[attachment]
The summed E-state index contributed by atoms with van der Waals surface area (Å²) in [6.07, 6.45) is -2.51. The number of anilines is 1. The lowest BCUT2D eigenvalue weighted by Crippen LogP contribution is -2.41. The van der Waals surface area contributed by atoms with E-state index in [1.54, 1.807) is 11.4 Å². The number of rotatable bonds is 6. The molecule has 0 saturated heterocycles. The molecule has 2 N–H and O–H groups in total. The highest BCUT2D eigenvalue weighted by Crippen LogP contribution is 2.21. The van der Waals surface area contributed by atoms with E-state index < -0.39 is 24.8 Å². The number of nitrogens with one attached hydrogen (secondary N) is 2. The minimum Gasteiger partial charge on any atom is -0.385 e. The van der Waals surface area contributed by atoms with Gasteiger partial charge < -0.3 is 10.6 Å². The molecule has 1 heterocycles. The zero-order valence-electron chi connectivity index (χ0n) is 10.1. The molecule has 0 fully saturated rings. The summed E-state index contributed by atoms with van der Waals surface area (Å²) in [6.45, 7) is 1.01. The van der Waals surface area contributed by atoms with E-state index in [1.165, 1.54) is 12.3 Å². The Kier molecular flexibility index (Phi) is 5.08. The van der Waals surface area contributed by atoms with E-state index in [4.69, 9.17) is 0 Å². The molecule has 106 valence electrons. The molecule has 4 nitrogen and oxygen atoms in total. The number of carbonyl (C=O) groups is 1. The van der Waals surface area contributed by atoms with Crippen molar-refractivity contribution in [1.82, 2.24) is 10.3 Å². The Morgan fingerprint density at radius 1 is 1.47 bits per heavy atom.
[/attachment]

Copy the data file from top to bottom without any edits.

The summed E-state index contributed by atoms with van der Waals surface area (Å²) in [6.07, 6.45) is -2.51. The number of anilines is 1. The lowest BCUT2D eigenvalue weighted by Crippen LogP contribution is -2.41. The van der Waals surface area contributed by atoms with E-state index in [1.54, 1.807) is 11.4 Å². The number of rotatable bonds is 6. The molecule has 0 saturated heterocycles. The molecule has 2 N–H and O–H groups in total. The highest BCUT2D eigenvalue weighted by Crippen LogP contribution is 2.21. The van der Waals surface area contributed by atoms with E-state index < -0.39 is 24.8 Å². The number of nitrogens with one attached hydrogen (secondary N) is 2. The minimum Gasteiger partial charge on any atom is -0.385 e. The van der Waals surface area contributed by atoms with Gasteiger partial charge < -0.3 is 10.6 Å². The molecule has 1 heterocycles. The zero-order valence-electron chi connectivity index (χ0n) is 10.1. The molecule has 0 fully saturated rings. The summed E-state index contributed by atoms with van der Waals surface area (Å²) in [6.45, 7) is 1.01. The van der Waals surface area contributed by atoms with E-state index in [1.165, 1.54) is 12.3 Å². The Kier molecular flexibility index (Phi) is 5.08. The van der Waals surface area contributed by atoms with E-state index in [4.69, 9.17) is 0 Å². The molecule has 106 valence electrons. The molecule has 4 nitrogen and oxygen atoms in total. The number of carbonyl (C=O) groups is 1. The van der Waals surface area contributed by atoms with Crippen molar-refractivity contribution in [1.82, 2.24) is 10.3 Å². The Morgan fingerprint density at radius 1 is 1.47 bits per heavy atom.